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November 01, 2007

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Sounds like you should go work on the Obama campaign...

By the way, that's different than "attacking Clinton" as you've phrased it before. This is more saying "we need change - in both parties - and I'll be more effective in that role."

That may be a good posture to take in a campaign but how real is it ? If, as you say, partisanship isn't going to diminish how does Obama better deal with it ? Or do you think it is simply a better strategy for galvanizing voters ?

I think you may be misreading what Obama means by a "change in politics" because what he's talking doesn't seem to be that different from your own goals in Spinsanity or on this blog.

He talks in The Audacity of Hope of being "convinced that whenever we exaggerate or demonize, oversimplify or overstate our case, we lose...It is such partisanship that have turned Americans off." In other words, claiming "dissent is treason" or using an airline worker's post-9/11 suicide to bash President Bush is the sort of partisan maneuvering he's hoping to move away from.

I have never seem him claim that political disagreement is somehow bad, or really anything like it (usually I hear just the opposite). His book even provided a pretty spot-on criticism of Lieberman-style "bipartisanship", something that can often "come to mean getting chronically steamrolled, although individual senators may enjoy certain political rewards by consistently going along with the majority and hence gaining a reputation for being a 'moderate' or 'centrist'."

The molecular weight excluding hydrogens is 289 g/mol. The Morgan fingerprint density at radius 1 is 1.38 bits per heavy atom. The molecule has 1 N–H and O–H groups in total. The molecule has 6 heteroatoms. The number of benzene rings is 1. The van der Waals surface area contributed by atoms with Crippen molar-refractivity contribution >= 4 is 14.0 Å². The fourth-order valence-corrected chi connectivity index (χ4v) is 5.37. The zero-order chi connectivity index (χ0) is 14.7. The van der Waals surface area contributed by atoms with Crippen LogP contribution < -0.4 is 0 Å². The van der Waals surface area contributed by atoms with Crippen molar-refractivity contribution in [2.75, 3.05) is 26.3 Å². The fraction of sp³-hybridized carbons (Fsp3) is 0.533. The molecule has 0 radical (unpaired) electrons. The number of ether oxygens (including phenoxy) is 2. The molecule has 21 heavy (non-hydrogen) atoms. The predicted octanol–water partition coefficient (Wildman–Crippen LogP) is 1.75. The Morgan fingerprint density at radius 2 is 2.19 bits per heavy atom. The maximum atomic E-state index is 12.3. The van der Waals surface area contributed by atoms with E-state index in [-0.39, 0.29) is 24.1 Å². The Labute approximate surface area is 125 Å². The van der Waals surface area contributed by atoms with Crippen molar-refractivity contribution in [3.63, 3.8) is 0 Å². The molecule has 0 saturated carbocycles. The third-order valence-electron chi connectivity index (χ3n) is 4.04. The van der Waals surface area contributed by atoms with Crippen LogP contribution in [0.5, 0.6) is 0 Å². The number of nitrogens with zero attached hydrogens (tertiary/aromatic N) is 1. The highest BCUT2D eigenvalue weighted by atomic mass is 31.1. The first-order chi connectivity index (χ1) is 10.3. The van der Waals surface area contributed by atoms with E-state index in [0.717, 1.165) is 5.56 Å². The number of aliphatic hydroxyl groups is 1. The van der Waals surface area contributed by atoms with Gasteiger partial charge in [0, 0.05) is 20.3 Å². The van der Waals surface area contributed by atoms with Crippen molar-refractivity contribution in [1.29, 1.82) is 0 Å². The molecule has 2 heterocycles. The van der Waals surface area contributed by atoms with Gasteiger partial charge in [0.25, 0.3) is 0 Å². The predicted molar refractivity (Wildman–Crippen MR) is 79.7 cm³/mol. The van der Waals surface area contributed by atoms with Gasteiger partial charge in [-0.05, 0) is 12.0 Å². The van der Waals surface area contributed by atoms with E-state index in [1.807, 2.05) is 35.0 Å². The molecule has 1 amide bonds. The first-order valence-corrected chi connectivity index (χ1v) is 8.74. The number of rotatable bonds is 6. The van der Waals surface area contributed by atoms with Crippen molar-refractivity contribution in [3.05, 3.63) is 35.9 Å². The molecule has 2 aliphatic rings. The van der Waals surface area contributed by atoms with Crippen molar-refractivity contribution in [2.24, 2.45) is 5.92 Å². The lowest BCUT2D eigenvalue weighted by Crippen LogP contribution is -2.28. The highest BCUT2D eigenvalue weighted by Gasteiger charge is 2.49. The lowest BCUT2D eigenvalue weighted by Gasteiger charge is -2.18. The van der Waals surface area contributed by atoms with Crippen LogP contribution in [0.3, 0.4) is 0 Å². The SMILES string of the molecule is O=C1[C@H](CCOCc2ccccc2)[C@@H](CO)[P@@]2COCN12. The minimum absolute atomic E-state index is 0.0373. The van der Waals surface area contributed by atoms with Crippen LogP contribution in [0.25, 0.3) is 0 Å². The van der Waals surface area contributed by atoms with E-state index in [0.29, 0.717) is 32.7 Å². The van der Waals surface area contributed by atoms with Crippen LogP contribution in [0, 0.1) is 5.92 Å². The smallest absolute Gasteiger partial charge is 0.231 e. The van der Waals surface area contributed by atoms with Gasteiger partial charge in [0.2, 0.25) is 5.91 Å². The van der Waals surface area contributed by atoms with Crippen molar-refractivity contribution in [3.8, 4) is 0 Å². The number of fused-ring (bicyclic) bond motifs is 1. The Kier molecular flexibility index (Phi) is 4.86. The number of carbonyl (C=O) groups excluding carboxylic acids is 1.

Consider the only time in recent memory that the two parties "got along" and "worked together" -- the aftermath of 9/11.

One other thing...

I know it generally goes unremarked, but I don't necessarily think this is true. Just this morning 17 Republican Senators joined just about all of the Democrats to pass increased funding for S-CHIP.

Bush will obviously veto, and the petty partisan smear jobs will be launched from either side ("Bush hates adorable children" vs. "that 12 year old boy is an opportunistic liar") but that doesn't change the fact that a large, filibuster-proof group of Senators form both parties did indeed just "work together" to pass a bill meant to deal with a real problem.

Take out the unnecessary smear jobs, and I think this is the political utopia Obama is dreaming about on the stump.

Brendan noted that the crowd at the Obama event was "multi-ethnic." I would have thought that in 2007 pretty much any Democratic fundraiser or rally in the Raleigh-Durham area would be multi-ethnic. Was there something particular about the venue or the circumstances that made this noteworthy?

I think the quote you provide shows Obama actually making the point you wish he would make; he's just making it more artfully, in the form of an insinuation.

The meaning is still clear (to me, and I think to many others as well): If Hillary is elected, she won't be allowed to get anything done because 1) the media will return to the "Clinton Rules", and 2) the GOP will filibuster everything to score points with their own partisans.

I'm not convinced she can win the whole enchilada, but I do think both those points are not necessarily fixed in stone. The media seem to be emerging from their slumber (or is it a hangover?) that made them behave so terribly in the '90s and so impotent after 9/11. And the GOP will be less of a problem when, as expected, their Congressional minorities shrink further in Nov 2008.

Brendan, the Democrats started caving to Bush before 9/11.

And Ben, the GOP won't be "less of a problem" until Democrats start fighting for us and our issues as strongly as Republicans fight for the privileges of the wealthy.

Carolyn Kay
MakeThemAccountable.com

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